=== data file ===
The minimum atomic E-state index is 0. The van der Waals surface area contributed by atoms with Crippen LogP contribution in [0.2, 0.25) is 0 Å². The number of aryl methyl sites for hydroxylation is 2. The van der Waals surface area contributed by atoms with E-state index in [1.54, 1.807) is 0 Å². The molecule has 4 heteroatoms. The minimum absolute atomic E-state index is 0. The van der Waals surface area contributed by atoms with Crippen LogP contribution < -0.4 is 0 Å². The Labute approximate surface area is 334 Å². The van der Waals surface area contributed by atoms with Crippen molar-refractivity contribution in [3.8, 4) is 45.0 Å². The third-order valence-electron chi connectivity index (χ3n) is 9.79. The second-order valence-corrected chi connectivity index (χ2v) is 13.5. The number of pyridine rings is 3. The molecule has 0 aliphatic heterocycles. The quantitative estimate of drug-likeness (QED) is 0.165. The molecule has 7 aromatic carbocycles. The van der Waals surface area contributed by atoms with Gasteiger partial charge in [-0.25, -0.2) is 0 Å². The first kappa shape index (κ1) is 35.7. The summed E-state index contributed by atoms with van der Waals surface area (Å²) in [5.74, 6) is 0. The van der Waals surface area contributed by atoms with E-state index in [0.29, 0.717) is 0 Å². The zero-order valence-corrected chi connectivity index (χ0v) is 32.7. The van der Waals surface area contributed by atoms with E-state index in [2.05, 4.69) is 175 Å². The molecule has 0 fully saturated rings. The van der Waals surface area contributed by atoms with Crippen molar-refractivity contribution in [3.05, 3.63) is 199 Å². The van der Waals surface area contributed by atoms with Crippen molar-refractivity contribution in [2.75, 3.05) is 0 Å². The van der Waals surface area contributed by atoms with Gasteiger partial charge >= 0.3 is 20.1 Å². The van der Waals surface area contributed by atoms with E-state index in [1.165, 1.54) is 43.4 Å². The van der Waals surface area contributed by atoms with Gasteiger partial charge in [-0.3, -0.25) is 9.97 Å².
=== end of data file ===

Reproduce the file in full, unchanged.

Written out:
The minimum atomic E-state index is 0. The van der Waals surface area contributed by atoms with Crippen LogP contribution in [0.2, 0.25) is 0 Å². The number of aryl methyl sites for hydroxylation is 2. The van der Waals surface area contributed by atoms with E-state index in [1.54, 1.807) is 0 Å². The molecule has 4 heteroatoms. The minimum absolute atomic E-state index is 0. The van der Waals surface area contributed by atoms with Crippen LogP contribution < -0.4 is 0 Å². The Labute approximate surface area is 334 Å². The van der Waals surface area contributed by atoms with Crippen molar-refractivity contribution in [3.8, 4) is 45.0 Å². The third-order valence-electron chi connectivity index (χ3n) is 9.79. The second-order valence-corrected chi connectivity index (χ2v) is 13.5. The number of pyridine rings is 3. The molecule has 0 aliphatic heterocycles. The quantitative estimate of drug-likeness (QED) is 0.165. The molecule has 7 aromatic carbocycles. The van der Waals surface area contributed by atoms with Gasteiger partial charge in [-0.25, -0.2) is 0 Å². The first kappa shape index (κ1) is 35.7. The summed E-state index contributed by atoms with van der Waals surface area (Å²) in [5.74, 6) is 0. The van der Waals surface area contributed by atoms with E-state index in [0.29, 0.717) is 0 Å². The zero-order valence-corrected chi connectivity index (χ0v) is 32.7. The van der Waals surface area contributed by atoms with E-state index in [2.05, 4.69) is 175 Å². The molecule has 0 fully saturated rings. The van der Waals surface area contributed by atoms with Crippen molar-refractivity contribution in [3.05, 3.63) is 199 Å². The van der Waals surface area contributed by atoms with Crippen molar-refractivity contribution in [2.75, 3.05) is 0 Å². The van der Waals surface area contributed by atoms with Gasteiger partial charge >= 0.3 is 20.1 Å². The van der Waals surface area contributed by atoms with E-state index in [1.165, 1.54) is 43.4 Å². The van der Waals surface area contributed by atoms with Gasteiger partial charge in [-0.3, -0.25) is 9.97 Å².